This year the city purchased 2,000 tons of ClearLane Salt at $60.75 and 2,713 tons of white salt at $48.47 per ton. Both salts are down $3 from las year. ClearLane is a green colored salt, which is used when temperatures drop below 20 degrees. The city also makes its own brine, which can work to negative 15 degrees.

Wax Carr said she would like to do more pretreating this year, which will help the city not have to use as much salt. Areas the city plans to treat include main roads, intersections, bridges and hills, but it is all depending on the storm.

"We want to create a bond on the roads so when the snow falls it won’t ice up as quickly," Wax Carr said.

The city runs two shifts when it snows, which helps save on overtime Wax Carr said. This year, the city purchased two new five-ton trucks. Residents are encouraged to remove portable basketball hoops and parked cars from the street to have the street cleared properly.

Perrine said the goal is to have all streets cleared 24 hours after the final snow flake falls.


This winter season Coventry will run five routes with five trucks. The township did not add any new equipment this year due to financial constraints, but hopes to purchase equipment before next winter as it will start receiving money from a road levy, which was approved in the November election.

"If a truck goes down the others have to spread and provide that coverage, this can result in delayed service for some areas and happens often due to the fact that we have some trucks that are very aged," Coventry Road Superintendent Lael Stouffer said.

Stouffer said the township purchased salt this year for $48.47 per ton and the township typically has an allotment of 1,600 to 1,800 tons on hand.


Throughout Lake Township, 10 trucks will be on the road along with two smaller trucks during snow and ice events. Trustees committed to 3,000 tons of salt at $52.47 per ton.

No changes were made this year to the process snow is removed and no new equipment was added.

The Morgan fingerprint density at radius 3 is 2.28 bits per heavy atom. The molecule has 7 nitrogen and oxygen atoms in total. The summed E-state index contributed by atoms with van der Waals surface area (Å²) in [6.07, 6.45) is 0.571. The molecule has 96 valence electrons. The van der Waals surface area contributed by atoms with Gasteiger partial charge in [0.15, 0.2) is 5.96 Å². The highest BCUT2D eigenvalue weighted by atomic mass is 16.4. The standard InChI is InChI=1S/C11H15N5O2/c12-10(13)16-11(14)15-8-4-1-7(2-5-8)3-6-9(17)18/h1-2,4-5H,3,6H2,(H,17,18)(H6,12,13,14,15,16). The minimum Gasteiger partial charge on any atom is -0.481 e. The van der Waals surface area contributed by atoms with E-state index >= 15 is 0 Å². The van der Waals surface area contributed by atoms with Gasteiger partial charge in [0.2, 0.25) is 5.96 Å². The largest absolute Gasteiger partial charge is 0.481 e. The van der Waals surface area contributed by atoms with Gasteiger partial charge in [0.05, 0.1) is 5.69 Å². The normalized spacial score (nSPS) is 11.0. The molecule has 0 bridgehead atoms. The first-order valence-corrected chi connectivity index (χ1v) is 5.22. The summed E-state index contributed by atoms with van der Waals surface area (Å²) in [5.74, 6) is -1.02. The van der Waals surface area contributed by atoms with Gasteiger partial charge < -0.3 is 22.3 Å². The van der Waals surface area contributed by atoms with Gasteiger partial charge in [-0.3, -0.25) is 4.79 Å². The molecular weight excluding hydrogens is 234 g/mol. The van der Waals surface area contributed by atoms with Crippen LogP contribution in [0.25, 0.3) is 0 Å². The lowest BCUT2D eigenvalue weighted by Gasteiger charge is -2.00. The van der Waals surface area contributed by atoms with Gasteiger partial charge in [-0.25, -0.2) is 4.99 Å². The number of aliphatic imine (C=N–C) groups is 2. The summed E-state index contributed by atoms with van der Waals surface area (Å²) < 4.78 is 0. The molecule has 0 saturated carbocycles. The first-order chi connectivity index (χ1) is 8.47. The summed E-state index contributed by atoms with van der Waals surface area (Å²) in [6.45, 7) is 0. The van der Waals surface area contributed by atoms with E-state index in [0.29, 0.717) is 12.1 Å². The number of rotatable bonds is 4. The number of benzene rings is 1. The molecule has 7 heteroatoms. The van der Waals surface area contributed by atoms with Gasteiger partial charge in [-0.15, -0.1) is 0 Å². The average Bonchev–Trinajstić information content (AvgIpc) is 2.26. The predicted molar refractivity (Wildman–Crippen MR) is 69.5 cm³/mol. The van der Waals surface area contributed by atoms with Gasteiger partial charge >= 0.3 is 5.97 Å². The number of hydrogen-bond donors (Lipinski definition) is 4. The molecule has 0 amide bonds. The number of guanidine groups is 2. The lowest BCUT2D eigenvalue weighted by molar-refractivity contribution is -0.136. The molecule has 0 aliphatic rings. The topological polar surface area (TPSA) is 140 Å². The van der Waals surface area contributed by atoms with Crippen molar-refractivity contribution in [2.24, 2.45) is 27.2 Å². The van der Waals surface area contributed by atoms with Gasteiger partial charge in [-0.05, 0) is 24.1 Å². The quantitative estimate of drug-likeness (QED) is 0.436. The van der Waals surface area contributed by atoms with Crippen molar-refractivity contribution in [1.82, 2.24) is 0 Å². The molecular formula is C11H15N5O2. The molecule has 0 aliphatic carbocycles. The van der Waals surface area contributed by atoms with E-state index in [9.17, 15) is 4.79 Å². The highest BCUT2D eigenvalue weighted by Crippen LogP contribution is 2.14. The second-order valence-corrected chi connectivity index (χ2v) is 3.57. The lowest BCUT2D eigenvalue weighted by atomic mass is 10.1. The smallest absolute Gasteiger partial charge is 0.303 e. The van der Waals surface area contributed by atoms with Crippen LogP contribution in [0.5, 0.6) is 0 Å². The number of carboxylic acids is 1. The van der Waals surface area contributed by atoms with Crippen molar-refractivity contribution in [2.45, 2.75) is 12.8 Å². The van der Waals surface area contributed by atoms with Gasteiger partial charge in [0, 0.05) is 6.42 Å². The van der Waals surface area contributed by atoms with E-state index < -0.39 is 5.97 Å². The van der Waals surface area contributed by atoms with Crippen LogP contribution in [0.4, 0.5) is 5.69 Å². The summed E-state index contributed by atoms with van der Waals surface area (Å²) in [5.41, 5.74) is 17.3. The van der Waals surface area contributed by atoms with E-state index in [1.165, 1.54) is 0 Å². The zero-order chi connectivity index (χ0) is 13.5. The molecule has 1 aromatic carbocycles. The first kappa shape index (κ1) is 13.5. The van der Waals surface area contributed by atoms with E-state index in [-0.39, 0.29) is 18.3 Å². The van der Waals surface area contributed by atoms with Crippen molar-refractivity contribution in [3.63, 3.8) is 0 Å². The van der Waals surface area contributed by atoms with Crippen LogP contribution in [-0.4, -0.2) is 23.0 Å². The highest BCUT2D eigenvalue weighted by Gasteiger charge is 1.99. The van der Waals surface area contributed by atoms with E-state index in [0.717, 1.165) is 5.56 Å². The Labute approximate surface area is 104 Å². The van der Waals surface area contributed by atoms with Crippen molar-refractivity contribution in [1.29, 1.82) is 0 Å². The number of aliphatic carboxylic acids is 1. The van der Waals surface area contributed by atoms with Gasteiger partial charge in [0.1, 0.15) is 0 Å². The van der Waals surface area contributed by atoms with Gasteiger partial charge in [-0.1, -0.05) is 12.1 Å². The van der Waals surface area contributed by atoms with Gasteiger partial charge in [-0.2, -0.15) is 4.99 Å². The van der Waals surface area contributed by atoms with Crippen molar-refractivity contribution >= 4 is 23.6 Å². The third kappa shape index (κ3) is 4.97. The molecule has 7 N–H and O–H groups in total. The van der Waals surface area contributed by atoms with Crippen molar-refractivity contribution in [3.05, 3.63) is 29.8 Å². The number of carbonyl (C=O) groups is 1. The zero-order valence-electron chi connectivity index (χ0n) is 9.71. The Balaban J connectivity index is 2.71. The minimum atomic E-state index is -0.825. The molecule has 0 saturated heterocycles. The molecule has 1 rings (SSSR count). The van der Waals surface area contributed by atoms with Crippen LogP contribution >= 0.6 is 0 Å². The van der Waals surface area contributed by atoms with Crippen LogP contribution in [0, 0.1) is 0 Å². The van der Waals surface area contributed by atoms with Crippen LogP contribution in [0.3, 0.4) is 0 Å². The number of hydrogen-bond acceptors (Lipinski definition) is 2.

The county will use 15 trucks to clear the roads during active snow events. No new trucks were purchased this year, but six new spreaders and three new steel dump beds were purchased for existing trucks.

Beginning the winter season, the county had 8,900 tons of salt on hand with a commitment to purchase an additional 7,500 tons during the snow season at $48.47 per ton.

The county reminds drivers to stay aware of their surrounding and give the plows plenty of room to work.


Throughout district, four the state will have 145 trucks on the road with 25 of those in Summit County, 23 in Stark County and 22 in Portage County.

ODOT purchased several new snowplow trucks to replace older ones, which is done on an annual basis. Within the district, 82,000 tons of salt were purchased and the price varied per county but were generally between $35 and $37 per ton.

Public Information Officer for ODOT District 4 Justin Chesnic said when the temperature dips below 20 degrees salt starts to become less effective and ODOT begins using beet juice and calcium.

"Please give our plows room to clear the roads, its best to stay behind them during a storm," Chesnic said. "Also be careful around plow trucks since they make sudden stops and turns."

He also reminds motorists to visit to check cameras, winter road conditions and traffic speeds.